For the last four years I have been attending the AAIA allergy conferences here in Ontario and it's a wonderful feeling where for one day I feel I'm part of a majority instead of a minority. Seeing all the different people who are dealing with anaphylaxis and being able to share stories makes it so nice, as I know I'm not alone. There are lots of us out there.
I am a lot more vocal about being anaphylactic because I know being adult onset I am dealing with the same feelings a child goes through – just all at once instead of at different stages. No I'm not peanut allergic, but I'm special! I have an uncommon food allergy and know that with some effort people will see there are a lot of others just like me.
Life still goes on for me but it is a challenge that I live with every day. I am a lot more vocal about my allergies now. I volunteer with the AAIA and am glad that they have been around to help me deal with my allergies, asthma and anaphylaxis. Now I know I'm not alone and I simply tell people, when I talk about my allergies "I'm not odd, I'm special".
Here are some updates since I wrote this article 11 years ago.
I was very lucky and AAIA asked if I could assist them with some of their office duties and I became their part-time National Administrator and have been working with them for the last 5 years. It is something that I have enjoyed doing because of how much AAIA has helped me learn to deal with my allergies. I assisted in organizing their EpiPen Take Action events which helped raise funds for research and education on allergies and anaphylaxis. Through working with AAIA, I have found others that were allergic to cottonseed and that was something I didn’t think I would.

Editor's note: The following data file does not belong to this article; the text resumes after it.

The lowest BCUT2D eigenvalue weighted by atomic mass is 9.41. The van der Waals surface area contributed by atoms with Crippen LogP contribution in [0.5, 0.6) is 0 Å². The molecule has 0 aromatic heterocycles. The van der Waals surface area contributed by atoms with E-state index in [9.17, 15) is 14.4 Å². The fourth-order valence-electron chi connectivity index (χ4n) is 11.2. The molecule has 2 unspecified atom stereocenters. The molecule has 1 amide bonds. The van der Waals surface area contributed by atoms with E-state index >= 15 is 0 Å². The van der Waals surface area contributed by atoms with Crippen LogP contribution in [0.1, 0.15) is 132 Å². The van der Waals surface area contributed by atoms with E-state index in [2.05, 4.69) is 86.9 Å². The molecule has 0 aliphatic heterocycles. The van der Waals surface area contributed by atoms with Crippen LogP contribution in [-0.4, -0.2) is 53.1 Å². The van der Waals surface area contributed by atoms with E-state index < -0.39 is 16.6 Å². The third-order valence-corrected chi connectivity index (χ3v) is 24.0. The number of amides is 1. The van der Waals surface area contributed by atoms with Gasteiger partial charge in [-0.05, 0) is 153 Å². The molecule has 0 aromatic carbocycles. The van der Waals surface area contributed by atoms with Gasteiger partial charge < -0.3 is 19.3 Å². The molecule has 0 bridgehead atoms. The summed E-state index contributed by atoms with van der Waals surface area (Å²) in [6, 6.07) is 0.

I have gained (“lucky me”) another food allergy to the list and that is shellfish so that means a lot of fried foods out in restaurants have had to be eliminated. I haven’t found it too difficult except when I really want french fries and can’t have them because of the otherwise safe oil is also used for their deep fried calamari.
I remain vocal about my allergies because I know it is something that a lot of people still don’t understand or aren’t willing to make accommodations. My allergies are part of who I am and no matter what anyone else says I have to live with them and the impact they have on my life. I do my best to deal with my allergies alone with the assistance of my wonderful husband, but I still need to talk about them to others. Whenever I go to someone’s house I have to let them know that I have food allergies if I will be having a meal there. We have some wonderful friends that have been able to understand and deal with the allergies without any issues. Whenever we are going over to their house they simply request an updated allergy list to ensure that I will be safe at their house which I appreciate.
Early on as a volunteer for AAIA I enjoyed the opportunity of doing presentations on allergies, asthma, and/or anaphylaxis in the Toronto area. I always enjoyed the chance to help educate others and talk about some of my own personal challenges. Over the last few years I haven’t been given the chance to do these presentations and I miss doing them. Part of me isn’t sure why I have been blocked from doing the various presentations, maybe it’s because I am not peanut allergic or I am not a mother of an allergic child, as if that matters as I do live with all of these issues. If there are presentations that need to be done I would love the opportunity to either do them or at least discuss them.
I continue to help educate others about allergies and anaphylaxis my own way and I always say “I’m special, not odd.”